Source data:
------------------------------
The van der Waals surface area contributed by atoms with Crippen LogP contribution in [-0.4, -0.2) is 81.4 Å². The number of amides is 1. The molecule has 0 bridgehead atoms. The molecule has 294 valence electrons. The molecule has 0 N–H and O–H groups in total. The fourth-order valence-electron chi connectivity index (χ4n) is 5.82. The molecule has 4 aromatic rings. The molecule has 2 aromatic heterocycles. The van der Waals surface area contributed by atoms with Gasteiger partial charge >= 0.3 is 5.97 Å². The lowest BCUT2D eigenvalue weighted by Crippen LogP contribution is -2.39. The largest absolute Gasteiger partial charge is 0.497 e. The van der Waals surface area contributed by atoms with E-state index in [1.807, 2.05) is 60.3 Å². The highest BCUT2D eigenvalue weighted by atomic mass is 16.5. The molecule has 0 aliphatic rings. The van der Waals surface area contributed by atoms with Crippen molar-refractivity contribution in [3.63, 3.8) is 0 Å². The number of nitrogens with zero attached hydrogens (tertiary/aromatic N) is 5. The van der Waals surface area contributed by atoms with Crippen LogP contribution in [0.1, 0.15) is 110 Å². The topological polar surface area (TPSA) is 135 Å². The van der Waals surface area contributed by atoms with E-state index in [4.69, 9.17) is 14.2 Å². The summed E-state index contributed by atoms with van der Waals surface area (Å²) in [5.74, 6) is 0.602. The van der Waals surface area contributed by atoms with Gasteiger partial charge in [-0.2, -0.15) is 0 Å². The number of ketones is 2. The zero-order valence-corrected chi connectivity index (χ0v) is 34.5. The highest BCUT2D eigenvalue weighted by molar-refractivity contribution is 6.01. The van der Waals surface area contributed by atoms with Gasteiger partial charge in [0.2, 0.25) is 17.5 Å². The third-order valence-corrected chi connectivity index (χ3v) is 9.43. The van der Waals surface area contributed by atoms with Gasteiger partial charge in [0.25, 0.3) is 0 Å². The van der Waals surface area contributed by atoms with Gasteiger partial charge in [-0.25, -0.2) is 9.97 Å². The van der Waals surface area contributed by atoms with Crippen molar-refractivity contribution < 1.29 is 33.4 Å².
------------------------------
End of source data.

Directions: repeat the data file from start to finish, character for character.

The van der Waals surface area contributed by atoms with Crippen LogP contribution in [-0.4, -0.2) is 81.4 Å². The number of amides is 1. The molecule has 0 bridgehead atoms. The molecule has 294 valence electrons. The molecule has 0 N–H and O–H groups in total. The fourth-order valence-electron chi connectivity index (χ4n) is 5.82. The molecule has 4 aromatic rings. The molecule has 2 aromatic heterocycles. The van der Waals surface area contributed by atoms with Gasteiger partial charge >= 0.3 is 5.97 Å². The lowest BCUT2D eigenvalue weighted by Crippen LogP contribution is -2.39. The largest absolute Gasteiger partial charge is 0.497 e. The van der Waals surface area contributed by atoms with E-state index in [1.807, 2.05) is 60.3 Å². The highest BCUT2D eigenvalue weighted by atomic mass is 16.5. The molecule has 0 aliphatic rings. The van der Waals surface area contributed by atoms with Crippen molar-refractivity contribution in [3.63, 3.8) is 0 Å². The number of nitrogens with zero attached hydrogens (tertiary/aromatic N) is 5. The van der Waals surface area contributed by atoms with Crippen LogP contribution in [0.1, 0.15) is 110 Å². The topological polar surface area (TPSA) is 135 Å². The van der Waals surface area contributed by atoms with E-state index in [4.69, 9.17) is 14.2 Å². The summed E-state index contributed by atoms with van der Waals surface area (Å²) in [5.74, 6) is 0.602. The van der Waals surface area contributed by atoms with Gasteiger partial charge in [-0.2, -0.15) is 0 Å². The number of ketones is 2. The zero-order valence-corrected chi connectivity index (χ0v) is 34.5. The highest BCUT2D eigenvalue weighted by molar-refractivity contribution is 6.01. The van der Waals surface area contributed by atoms with Gasteiger partial charge in [0.2, 0.25) is 17.5 Å². The third-order valence-corrected chi connectivity index (χ3v) is 9.43. The van der Waals surface area contributed by atoms with Gasteiger partial charge in [0.25, 0.3) is 0 Å². The van der Waals surface area contributed by atoms with Gasteiger partial charge in [-0.25, -0.2) is 9.97 Å². The van der Waals surface area contributed by atoms with Crippen molar-refractivity contribution < 1.29 is 33.4 Å².